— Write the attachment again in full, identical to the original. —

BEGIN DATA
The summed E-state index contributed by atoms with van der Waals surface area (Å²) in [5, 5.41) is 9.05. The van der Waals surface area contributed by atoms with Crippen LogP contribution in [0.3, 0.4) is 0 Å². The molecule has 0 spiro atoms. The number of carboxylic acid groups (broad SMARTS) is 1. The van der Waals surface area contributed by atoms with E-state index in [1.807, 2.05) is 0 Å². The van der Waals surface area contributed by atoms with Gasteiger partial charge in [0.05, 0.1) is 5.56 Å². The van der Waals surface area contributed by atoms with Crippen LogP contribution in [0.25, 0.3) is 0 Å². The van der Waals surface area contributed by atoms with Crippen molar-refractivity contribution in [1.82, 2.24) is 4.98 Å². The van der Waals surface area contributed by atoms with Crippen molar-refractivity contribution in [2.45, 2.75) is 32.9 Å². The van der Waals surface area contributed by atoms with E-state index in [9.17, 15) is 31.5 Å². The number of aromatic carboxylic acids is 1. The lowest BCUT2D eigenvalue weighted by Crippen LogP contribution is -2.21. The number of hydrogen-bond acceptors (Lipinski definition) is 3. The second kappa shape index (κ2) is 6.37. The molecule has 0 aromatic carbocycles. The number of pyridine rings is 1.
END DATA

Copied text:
The summed E-state index contributed by atoms with van der Waals surface area (Å²) in [5, 5.41) is 9.05. The van der Waals surface area contributed by atoms with Crippen LogP contribution in [0.3, 0.4) is 0 Å². The molecule has 0 spiro atoms. The number of carboxylic acid groups (broad SMARTS) is 1. The van der Waals surface area contributed by atoms with E-state index in [1.807, 2.05) is 0 Å². The van der Waals surface area contributed by atoms with Gasteiger partial charge in [0.05, 0.1) is 5.56 Å². The van der Waals surface area contributed by atoms with Crippen LogP contribution in [0.25, 0.3) is 0 Å². The van der Waals surface area contributed by atoms with Crippen molar-refractivity contribution in [1.82, 2.24) is 4.98 Å². The van der Waals surface area contributed by atoms with Crippen molar-refractivity contribution in [2.45, 2.75) is 32.9 Å². The van der Waals surface area contributed by atoms with E-state index in [9.17, 15) is 31.5 Å². The number of aromatic carboxylic acids is 1. The lowest BCUT2D eigenvalue weighted by Crippen LogP contribution is -2.21. The number of hydrogen-bond acceptors (Lipinski definition) is 3. The second kappa shape index (κ2) is 6.37. The molecule has 0 aromatic carbocycles. The number of pyridine rings is 1.